Barly, Pas-de-Calais

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Barly
Barly1.jpg
Coat of arms of Barly
Coat of arms
Barly is located in France
Barly
Barly
Coordinates: 50°15′01″N 2°32′52″E / 50.2503°N 2.5478°E / 50.2503; 2.5478Coordinates: 50°15′01″N 2°32′52″E / 50.2503°N 2.5478°E / 50.2503; 2.5478
Country France
Region Hauts-de-France
Department Pas-de-Calais
Arrondissement Arras
Canton Avesnes-le-Comte
Intercommunality Deux Sources
Government
 • Mayor (2008–2014) Daniel Bouttemy
Area1 6.15 km2 (2.37 sq mi)
Population (2009)2 233
 • Density 38/km2 (98/sq mi)
Time zone CET (UTC+1)
 • Summer (DST) CEST (UTC+2)
INSEE/Postal code 62084 /62810
Elevation 107–161 m (351–528 ft)
(avg. 140 m or 460 ft)

1 French Land Register data, which excludes lakes, ponds, glaciers > 1 km² (0.386 sq mi or 247 acres) and river estuaries.

2 Population without double counting: residents of multiple communes (e.g., students and military personnel) only counted once.

Barly is a commune in the Pas-de-Calais department in the Hauts-de-France region in northern France.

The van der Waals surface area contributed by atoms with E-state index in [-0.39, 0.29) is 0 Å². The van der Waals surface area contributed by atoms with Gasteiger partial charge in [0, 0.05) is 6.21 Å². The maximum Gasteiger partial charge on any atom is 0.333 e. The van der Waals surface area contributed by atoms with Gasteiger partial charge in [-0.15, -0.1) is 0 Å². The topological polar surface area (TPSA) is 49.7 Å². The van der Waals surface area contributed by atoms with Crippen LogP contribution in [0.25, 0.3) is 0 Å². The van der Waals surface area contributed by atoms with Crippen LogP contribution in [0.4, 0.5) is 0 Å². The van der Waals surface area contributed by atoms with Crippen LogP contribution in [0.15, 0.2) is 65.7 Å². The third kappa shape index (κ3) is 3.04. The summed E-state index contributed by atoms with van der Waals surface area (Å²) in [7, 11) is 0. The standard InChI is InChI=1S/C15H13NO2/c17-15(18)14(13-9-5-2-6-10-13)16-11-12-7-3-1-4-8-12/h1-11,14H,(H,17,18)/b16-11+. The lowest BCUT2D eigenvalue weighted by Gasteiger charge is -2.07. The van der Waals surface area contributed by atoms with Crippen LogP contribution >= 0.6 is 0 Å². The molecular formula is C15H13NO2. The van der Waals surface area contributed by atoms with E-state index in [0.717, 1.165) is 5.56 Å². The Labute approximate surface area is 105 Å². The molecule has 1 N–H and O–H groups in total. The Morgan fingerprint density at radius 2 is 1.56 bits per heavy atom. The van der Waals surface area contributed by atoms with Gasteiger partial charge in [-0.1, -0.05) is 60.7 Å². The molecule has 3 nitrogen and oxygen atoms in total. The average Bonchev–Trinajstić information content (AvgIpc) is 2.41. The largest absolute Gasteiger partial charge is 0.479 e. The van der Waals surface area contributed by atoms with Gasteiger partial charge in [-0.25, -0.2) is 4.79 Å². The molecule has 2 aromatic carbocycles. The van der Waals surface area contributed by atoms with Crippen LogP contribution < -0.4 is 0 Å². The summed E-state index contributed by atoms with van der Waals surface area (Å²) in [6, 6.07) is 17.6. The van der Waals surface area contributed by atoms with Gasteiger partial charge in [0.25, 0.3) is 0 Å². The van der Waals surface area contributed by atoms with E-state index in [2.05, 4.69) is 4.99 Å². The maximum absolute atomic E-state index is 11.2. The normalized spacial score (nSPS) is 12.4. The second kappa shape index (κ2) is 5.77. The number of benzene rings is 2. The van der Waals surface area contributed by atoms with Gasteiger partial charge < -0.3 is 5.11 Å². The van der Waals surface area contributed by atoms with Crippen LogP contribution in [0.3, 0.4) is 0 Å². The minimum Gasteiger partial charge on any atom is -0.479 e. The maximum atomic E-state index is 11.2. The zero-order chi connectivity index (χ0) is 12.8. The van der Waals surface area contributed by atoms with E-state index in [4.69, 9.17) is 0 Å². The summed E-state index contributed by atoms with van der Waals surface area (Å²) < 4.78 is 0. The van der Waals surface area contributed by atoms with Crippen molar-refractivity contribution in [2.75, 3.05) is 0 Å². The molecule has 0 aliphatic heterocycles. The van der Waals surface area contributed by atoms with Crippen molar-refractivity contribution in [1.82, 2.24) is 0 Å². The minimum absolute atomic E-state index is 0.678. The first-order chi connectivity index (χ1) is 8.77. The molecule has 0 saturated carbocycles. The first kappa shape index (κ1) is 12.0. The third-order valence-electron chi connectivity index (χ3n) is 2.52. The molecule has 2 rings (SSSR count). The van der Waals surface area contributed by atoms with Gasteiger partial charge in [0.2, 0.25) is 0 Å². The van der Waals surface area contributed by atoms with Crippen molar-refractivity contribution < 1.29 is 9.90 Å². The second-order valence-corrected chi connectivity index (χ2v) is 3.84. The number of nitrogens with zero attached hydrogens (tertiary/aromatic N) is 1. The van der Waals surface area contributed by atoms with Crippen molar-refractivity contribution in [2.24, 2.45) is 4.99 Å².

Geography[edit]

A farming village located 12 miles (19 km) southwest of Arras on the D8, D26 and D59 road junction.

Population[edit]

Historical population
Year Pop. ±%
1962 253 —    
1968 265 +4.7%
1975 245 −7.5%
1982 275 +12.2%
1990 282 +2.5%
1999 268 −5.0%
2009 233 −13.1%

Sights[edit]

  • The church of St. Leger, dating from the sixteenth century.
  • The war cemetery.
Barly.jpg
  • The eighteenth-century chateau was built between 1782 and 1784 by Vindicien-Antoine Blin, a former captain of the Rohan regiment. The work on the interior layout and the construction of outbuildings was continued until 1794 by his son, Jean-Vindicien Blin of Varlemont. He remained in Barly during the French Revolution and between 1812 and 1818 made the castle available to the bishop of Arras during the summer. After his death in 1832, his son sold the castle to the Countess of Tramecourt, who bequeathed it in 1879 to the Marquis du Luart. Owned by a Monsieur Duhem from 1914 to 1937, it was occupied by the Germans during the last war.

Left in a poor state when it was acquired in 1970 by Count Jacques d'Antin de Vaillac, the chateau has benefitted from considerable restoration with the help of the Historical Monuments of France.

See also[edit]

References[edit]

External links[edit]